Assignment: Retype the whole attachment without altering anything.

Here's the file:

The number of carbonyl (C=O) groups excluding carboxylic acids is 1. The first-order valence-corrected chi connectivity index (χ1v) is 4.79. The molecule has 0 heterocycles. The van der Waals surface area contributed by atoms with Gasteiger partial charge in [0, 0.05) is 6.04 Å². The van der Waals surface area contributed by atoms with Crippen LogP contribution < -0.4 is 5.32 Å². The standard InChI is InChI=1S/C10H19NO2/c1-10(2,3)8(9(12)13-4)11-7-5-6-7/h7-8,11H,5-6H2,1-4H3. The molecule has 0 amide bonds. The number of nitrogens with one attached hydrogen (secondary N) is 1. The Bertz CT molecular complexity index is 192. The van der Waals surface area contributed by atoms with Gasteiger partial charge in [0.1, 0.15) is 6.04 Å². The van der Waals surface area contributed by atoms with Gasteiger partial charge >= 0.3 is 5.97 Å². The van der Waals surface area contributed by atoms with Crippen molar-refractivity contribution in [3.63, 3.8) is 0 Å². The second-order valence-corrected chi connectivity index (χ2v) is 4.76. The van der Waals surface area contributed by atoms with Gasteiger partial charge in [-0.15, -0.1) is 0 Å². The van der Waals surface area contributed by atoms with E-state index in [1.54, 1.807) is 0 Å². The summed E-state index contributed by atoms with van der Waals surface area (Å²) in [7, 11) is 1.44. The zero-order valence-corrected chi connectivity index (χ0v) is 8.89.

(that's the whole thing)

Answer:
The number of carbonyl (C=O) groups excluding carboxylic acids is 1. The first-order valence-corrected chi connectivity index (χ1v) is 4.79. The molecule has 0 heterocycles. The van der Waals surface area contributed by atoms with Gasteiger partial charge in [0, 0.05) is 6.04 Å². The van der Waals surface area contributed by atoms with Crippen LogP contribution < -0.4 is 5.32 Å². The standard InChI is InChI=1S/C10H19NO2/c1-10(2,3)8(9(12)13-4)11-7-5-6-7/h7-8,11H,5-6H2,1-4H3. The molecule has 0 amide bonds. The number of nitrogens with one attached hydrogen (secondary N) is 1. The Bertz CT molecular complexity index is 192. The van der Waals surface area contributed by atoms with Gasteiger partial charge in [0.1, 0.15) is 6.04 Å². The van der Waals surface area contributed by atoms with Gasteiger partial charge >= 0.3 is 5.97 Å². The van der Waals surface area contributed by atoms with Crippen molar-refractivity contribution in [3.63, 3.8) is 0 Å². The second-order valence-corrected chi connectivity index (χ2v) is 4.76. The van der Waals surface area contributed by atoms with Gasteiger partial charge in [-0.15, -0.1) is 0 Å². The van der Waals surface area contributed by atoms with E-state index in [1.54, 1.807) is 0 Å². The summed E-state index contributed by atoms with van der Waals surface area (Å²) in [7, 11) is 1.44. The zero-order valence-corrected chi connectivity index (χ0v) is 8.89.